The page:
Users don’t always read the entire page of content, rather they scroll through the page and see if any of the different sections answer their questions. They’ll browse briefly, read the section that appeals to them the most, then leave to complete another action. And if your page isn’t split into multiple sections and is instead one long winding piece of content, then the user will bounce from your page before they even get to reading.

This is why headlines are so important; they are the foundation to your landing page or blog post’s construction. 

A header tag looks like: <h1>your heading here </h1>

Tips on Using Keywords, Synonyms, or LSI terms in Headlines

So how do you utilize keyphrases in your multiple headlines without keyword stuffing or sounding spammy? The answer comes with LSI keywords.

LSI stands for Latent Semantic Indexing, which are synonyms that are related to the main keyword(s) you are trying to target. Sprinkling LSI keywords throughout your content makes it easier for search engines and users to get a general idea of what your content is about.

However, it is important to note that LSI keywords are not always synonyms of your keyword, rather LSI keywords are related phrases to your topic. For example, if your keyword is coat, a synonym would be jacket. LSI keywords for coat would be winter, spring, feather down, puffy, warm, light, etc.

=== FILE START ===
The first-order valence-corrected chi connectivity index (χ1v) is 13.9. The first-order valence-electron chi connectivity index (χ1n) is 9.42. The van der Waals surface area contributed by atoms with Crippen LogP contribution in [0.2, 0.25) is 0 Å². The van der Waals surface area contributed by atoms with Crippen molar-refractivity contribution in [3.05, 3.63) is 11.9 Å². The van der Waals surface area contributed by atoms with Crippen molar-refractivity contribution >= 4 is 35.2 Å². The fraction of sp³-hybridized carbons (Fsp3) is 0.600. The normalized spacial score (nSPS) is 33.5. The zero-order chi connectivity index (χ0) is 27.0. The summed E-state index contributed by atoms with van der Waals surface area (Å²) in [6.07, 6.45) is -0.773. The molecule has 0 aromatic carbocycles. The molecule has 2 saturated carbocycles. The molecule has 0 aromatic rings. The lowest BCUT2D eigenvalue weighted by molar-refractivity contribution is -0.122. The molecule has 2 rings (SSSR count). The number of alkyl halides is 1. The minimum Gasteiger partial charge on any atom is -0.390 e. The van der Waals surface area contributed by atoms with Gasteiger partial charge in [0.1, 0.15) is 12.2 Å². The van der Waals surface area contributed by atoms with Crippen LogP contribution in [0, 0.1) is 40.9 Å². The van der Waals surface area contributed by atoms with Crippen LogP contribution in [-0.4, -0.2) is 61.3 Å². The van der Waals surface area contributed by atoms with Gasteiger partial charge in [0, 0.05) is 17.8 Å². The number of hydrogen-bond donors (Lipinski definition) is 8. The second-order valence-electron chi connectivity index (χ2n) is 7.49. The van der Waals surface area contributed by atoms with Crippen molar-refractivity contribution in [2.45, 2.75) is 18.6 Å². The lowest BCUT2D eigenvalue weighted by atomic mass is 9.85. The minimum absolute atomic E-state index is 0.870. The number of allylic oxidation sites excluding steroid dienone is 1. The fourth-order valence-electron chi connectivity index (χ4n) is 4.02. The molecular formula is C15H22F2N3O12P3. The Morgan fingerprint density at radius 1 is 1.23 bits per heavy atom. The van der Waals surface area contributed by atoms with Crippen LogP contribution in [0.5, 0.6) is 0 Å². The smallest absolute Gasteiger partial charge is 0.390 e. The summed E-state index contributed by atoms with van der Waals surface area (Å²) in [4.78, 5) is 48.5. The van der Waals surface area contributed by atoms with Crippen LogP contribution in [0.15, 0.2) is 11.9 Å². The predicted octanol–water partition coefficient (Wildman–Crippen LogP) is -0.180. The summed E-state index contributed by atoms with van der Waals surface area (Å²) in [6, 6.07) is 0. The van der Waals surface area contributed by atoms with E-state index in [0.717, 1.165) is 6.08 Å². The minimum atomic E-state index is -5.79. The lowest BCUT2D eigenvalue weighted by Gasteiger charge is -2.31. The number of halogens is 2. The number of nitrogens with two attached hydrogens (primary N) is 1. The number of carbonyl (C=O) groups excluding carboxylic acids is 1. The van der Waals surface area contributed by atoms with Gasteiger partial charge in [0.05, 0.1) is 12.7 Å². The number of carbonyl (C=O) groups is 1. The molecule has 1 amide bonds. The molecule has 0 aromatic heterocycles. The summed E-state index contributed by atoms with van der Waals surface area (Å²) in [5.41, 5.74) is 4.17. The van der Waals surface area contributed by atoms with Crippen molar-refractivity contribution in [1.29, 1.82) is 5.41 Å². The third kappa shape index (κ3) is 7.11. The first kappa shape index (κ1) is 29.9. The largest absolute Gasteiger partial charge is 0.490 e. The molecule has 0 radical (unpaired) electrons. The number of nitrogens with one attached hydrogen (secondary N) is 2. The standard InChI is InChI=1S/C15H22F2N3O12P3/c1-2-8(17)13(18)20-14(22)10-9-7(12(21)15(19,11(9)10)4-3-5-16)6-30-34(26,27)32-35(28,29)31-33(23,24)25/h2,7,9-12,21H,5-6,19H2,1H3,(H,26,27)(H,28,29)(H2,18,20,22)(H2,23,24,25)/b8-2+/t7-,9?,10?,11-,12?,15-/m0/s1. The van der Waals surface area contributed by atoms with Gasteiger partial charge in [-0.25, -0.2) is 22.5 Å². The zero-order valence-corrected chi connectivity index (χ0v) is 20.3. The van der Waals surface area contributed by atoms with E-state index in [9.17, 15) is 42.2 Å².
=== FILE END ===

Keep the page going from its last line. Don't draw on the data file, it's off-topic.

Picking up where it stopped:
Just as your headlines give structure to the page as a whole, LSI terms give more context to the content. Considering Google takes a look at your entire page before indexing and categorizing it, utilizing LSI keywords and synonyms in your SEO HTML tags will work to drive home the meaning and messaging of your content. 

You can use tools like the LinkGraph landing page optimizer to identify related keyphrases and focus words for your heading tags. Just enter your keywords into the tool, and our software provides a list of keywords that have strong topical relevance to the keyphrase. The dropdown menu will provide you plenty of terms to choose from.

3 Ways to Optimize Headings for SEO

Thinking in terms of how search rankings work is pivotal for creating headlines that convert. Here are three tips on how to optimize your heading tags for SEO purposes.

Don’t Use More Than One H1

There are multiple sizes of header tags you can use: H1, H2, H3, H4, H5, and H6. The higher the number, the smaller the text will be, and the less important it is to use a keyword phrase. Using more than one H1 tag can confuse search engines, as they see the H1s as being the title of the page. 

A quick note: H1 tags are not to be confused with title tags as mentioned above. Title tags are shown in the search engine result pages, whereas H1s are only shown on the web page itself.

Stay Consistent

You should write your headlines so they are consistent and concise. It is always a good practice to write your headlines in a way that if you were to remove all other content, the headings would read like a list.

Write Headings as if They Are Queries

Because headings are noticed and ranked by search engine bots, you should always use this space on your website to your advantage and write content that can help with rankings. Many users enter keyphrases as questions, so headlines that resemble queries a searcher would ask, or a helpful answer to a question, is an optimizing strategy that works well.

Other Important SEO HTML Tags

There are more SEO HTML tags that can also function as a ranking signal. Here’s other important elements of your HTML code to pay attention to.